Equal to ourselves
When Energy Secretary Steven Chu scolded Americans for acting "just like your teenage kids" who didn't know how to take care of the planet he was merely engaging in another "teaching moment". The WSJ blogs wrote:
The administration aims to teach them—literally. The Environmental Protection Agency is focusing on real children. Partnering with the Parent Teacher Organization, the agency earlier this month launched a cross-country tour of 6,000 schools to teach students about climate change and energy efficiency.
It has become fashionable for governments to treat people -- even adults -- like children: children who consume too much, obey too little and remain too fond their imaginary friends. And their betters take it upon themselves to guard their speech, take away their dangerous toys and curtail their choices because they are prone to make unwise ones. And most of all they see to it that we should expect no better our lives but a little welfare gruel and some end of life counseling. Once upon a time mankind saw it as their birthright to wander the fields, swim in the streams and see what was over the next hill. Today we live penned up in dark houses warded by sour matrons and bloodless didacts who are forever seeking to administer their "teaching moments".
Two observations on human freedom, the first by Ronald Reagan and the second by CS Lewis, recall an earlier tradition. Both argued that mankind was compelled to liberty by nature. They saw it as humanity's right to look up at the moon and dream of the stars. Reagan said:
If we lose freedom here, there is no place to escape to. This is the last stand on Earth. And this idea that government is beholden to the people, that it has no other source of power except to sovereign people, is still the newest and most unique idea in all the long history of man's relation to man. This is the issue of this election. Whether we believe in our capacity for self-government or whether we abandon the American revolution and confess that a little intellectual elite in a far-distant capital can plan our lives for us better than we can plan them ourselves.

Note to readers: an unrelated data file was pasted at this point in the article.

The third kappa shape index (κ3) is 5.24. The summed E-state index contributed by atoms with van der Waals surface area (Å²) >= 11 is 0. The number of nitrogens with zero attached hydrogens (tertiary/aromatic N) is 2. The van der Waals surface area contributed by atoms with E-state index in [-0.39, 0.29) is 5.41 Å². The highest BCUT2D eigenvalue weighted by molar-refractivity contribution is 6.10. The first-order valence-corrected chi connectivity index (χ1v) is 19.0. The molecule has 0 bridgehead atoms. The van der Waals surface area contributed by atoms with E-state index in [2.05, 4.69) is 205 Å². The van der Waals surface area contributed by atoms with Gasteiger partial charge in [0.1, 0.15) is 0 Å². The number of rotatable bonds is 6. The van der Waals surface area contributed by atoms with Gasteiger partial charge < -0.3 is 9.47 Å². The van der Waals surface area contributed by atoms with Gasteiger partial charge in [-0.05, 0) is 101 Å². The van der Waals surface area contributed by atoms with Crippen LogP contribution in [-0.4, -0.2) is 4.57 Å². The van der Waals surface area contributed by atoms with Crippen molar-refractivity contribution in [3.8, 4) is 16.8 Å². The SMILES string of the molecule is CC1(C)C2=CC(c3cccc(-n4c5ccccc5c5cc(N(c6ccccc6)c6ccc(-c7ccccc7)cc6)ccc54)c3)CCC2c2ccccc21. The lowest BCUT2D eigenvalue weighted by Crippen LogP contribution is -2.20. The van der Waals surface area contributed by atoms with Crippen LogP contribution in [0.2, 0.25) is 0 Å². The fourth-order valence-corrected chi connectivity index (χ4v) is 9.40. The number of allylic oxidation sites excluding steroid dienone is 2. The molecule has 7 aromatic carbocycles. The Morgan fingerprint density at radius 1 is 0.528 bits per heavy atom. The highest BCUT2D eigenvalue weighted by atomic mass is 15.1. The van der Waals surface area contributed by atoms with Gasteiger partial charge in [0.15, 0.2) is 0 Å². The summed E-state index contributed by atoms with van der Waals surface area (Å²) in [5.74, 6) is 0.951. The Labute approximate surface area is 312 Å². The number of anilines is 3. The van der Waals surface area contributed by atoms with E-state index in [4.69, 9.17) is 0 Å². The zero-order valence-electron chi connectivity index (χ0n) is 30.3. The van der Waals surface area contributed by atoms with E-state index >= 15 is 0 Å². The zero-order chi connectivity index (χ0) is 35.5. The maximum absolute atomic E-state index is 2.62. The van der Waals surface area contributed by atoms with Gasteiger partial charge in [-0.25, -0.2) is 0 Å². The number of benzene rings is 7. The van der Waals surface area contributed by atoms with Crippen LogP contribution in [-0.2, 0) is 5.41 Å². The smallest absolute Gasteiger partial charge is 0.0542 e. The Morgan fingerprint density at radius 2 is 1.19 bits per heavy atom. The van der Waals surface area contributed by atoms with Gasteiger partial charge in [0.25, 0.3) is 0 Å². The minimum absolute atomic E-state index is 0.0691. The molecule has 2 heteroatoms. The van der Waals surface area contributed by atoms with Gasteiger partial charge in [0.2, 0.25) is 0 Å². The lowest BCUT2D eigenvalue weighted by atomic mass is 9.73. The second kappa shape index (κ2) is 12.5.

It's a quaint notion. Lewis put it another way.
The very idea of freedom presupposes some objective moral law which overarches rulers and ruled alike. Subjectivism about values is eternally incompatible with democracy. We and our rulers are of one kind only so long as we are subject to one law. But if there is no Law of Nature, the ethos of any society is the creation of its rulers, educators and conditioners; and every creator stands above and outside his own creation
And the differences between a society which organizes itself around stern lessons administered by bureaucrats preaching to schoolchildren and a society of free men who hire bureaucrats to take out the garbage is profound. To the latter man is master; to the former he is a taxpayer. They diverge in their basic understanding of what people are. Perhaps one of the reasons why shameful and degrading entertainment is deemed so harmless today -- as gladiatorial combat was once acceptable entertainment -- is that it serves to reinforce the public image of itself as a society of buffoons, who with application and attention to lessons, might eventually aspire to be like their official betters.
That is a truly post-Christian point of view. How strange it is to think that only a hundred years ago, people thought themselves guarded by personal angels in their frolic in the fields of the Lord. CS Lewis observed that:
We are half-hearted creatures, fooling about with drink and sex and ambition when infinite joy is offered us, like an ignorant child who wants to go on making mud pies in a slum because he cannot imagine what is meant by the offer of a holiday at the sea. We are far too easily pleased.
The books or the music in which we thought the beauty was located will betray us if we trust to them; it was not in them, it only came through them, and what came through them was longing. These things—the beauty, the memory of our own past ... are not the thing itself; they are only the scent of a flower we have not found, the echo of a tune we have not heard, news from a country we have never yet visited...
There are no ordinary people. You have never talked to a mere mortal. Nations, cultures, arts, civilizations—these are mortal, and their life is to ours as the life of a gnat. But it is immortals whom we joke with, work with, marry, snub, and exploit—immortal horrors or everlasting splendours.